Do sabre-toothed tigers prowl university campuses?
Do sabre-toothed tigers lounge in empty lecture theatres? Have you seen a grizzly bear queuing for coffee?
They sound like ridiculous questions, but one-fifth of Australian university students would subconsciously answer yes…including me.
A typical lecture during my undergraduate degree went something like this.
I’d walk in to the theatre and run a mental algorithm to find the perfect seat. The perfect seat was close to an exit, preferably in the aisle seat and not too close to the front. I had to be able to escape the lecture theatre without drawing much attention…just in case.
Next, I would sit down and take out the materials I needed for the lecture: a note book, pen and glasses. Not too many items. I had to be able to scoop them up in a hurry…just in case. My stomach would groan. My logic told me if I didn’t eat breakfast, I wouldn’t have to worry about vomiting it up. But, I worried anyway and carried a spew bag with me everywhere I went…just in case.
My mouth would feel like the Sahara desert, but I’d hesitate drinking water because of my constant nausea. In every lecture, every tram, every crowd and every pub, my heart beat soared and my liver released extra sugar so I was pumped full of energy ready to fight…or flee.
Fight or Flight
The fight or flight response, which I just described, was useful for ancient humans who did encounter predators like grizzly bears and sabre-toothed tigers. Fighting or fleeing in the face of danger without needing to think about it was vital for cave-dwellers’ survival.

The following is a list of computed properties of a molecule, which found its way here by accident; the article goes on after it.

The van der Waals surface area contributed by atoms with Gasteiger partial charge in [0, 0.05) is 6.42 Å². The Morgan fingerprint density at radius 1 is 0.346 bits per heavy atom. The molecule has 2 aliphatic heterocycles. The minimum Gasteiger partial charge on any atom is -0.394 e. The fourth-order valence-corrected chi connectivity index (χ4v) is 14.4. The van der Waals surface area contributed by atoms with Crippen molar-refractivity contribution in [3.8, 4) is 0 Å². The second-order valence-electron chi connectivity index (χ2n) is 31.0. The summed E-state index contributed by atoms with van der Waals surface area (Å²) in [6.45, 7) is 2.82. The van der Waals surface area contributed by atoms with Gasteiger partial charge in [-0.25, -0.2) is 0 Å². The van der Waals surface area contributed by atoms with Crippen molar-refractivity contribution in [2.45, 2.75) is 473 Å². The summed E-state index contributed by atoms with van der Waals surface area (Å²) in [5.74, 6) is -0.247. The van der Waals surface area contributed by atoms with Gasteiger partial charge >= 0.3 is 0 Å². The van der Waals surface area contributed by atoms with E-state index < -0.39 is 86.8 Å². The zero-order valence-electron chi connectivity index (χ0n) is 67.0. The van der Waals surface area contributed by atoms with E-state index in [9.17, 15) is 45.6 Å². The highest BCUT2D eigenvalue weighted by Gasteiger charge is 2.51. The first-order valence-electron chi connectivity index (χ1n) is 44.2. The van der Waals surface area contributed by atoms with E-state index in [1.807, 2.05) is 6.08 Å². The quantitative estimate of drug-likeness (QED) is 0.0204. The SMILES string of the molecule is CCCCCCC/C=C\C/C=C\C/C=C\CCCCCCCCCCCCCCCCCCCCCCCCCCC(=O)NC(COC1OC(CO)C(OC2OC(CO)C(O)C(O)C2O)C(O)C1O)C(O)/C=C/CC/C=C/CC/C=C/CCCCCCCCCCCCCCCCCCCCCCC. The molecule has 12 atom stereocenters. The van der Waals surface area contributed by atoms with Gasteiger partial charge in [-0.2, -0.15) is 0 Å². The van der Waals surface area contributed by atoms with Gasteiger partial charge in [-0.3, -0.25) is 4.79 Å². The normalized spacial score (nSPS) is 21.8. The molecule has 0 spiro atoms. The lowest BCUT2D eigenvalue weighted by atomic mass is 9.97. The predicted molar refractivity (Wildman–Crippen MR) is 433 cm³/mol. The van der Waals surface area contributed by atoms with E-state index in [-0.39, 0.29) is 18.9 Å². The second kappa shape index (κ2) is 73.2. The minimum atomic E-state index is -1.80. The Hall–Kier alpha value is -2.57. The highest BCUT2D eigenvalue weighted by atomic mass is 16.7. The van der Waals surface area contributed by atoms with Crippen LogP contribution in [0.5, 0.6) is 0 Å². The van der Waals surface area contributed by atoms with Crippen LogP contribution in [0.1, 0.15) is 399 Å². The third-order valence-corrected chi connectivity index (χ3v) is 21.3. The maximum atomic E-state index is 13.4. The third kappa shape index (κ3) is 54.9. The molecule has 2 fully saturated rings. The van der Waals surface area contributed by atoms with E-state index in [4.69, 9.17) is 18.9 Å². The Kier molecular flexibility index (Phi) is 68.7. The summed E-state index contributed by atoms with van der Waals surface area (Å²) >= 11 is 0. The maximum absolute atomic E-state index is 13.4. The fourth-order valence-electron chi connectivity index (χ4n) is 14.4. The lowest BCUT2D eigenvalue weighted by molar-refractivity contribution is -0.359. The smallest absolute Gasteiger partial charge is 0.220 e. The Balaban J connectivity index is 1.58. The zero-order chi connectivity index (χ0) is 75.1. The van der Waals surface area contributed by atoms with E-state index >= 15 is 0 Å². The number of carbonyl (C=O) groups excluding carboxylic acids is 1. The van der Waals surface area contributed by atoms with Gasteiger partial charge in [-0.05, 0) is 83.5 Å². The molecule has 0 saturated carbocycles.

In fight or flight mode, our amygdala tells our hypothalamus we’re in danger and it needs to prepare our body to attack or run away. Our hypothalamus signals to our pituitary gland to release adrenaline and cortisol (the stress hormone). These hormones boost our energy and make us hyper focused on any danger nearby. By the time this process occurs, our conscious mind has probably only just realised there is a threat. The fight or flight mechanism is incredibly important for our survival.
But, sometimes the amygdala is too trigger happy. Like a smoke alarm beeping every time someone burns the toast, the amygdala sets of the body’s fight or flight response when there is no fire. This is called an anxiety disorder.
Why are university students so prone?
Seventy-five percent of people with mental health disorders have their first episode before the age of twenty-four. University is a time when many students move away from home and are usually under serious financial stress. Trying to balance full time study with a job, plus the pressure to perform, and perfectionist tendencies make universities a petri dish for mental health disorders. And anxiety is the most common.
Did you notice the past tense?
You may have noticed my description of a typical lecture was in past tense. Earlier this year I sought help from my GP. She prescribed medication and referred me to Melbourne University’s counselling services. The medication stops my serotonin (the happy hormone) from breaking down and the counselling helped me identify anxiety triggers and gave me tactics to deal with the anxiety. My quality of life has improved a thousand percent. I no longer look over my shoulder for sabre-toothed tigers, I look forward with hope.
If this raised any issues with you, or you can relate to the symptoms I described, please seek help. These services are free for students and young people.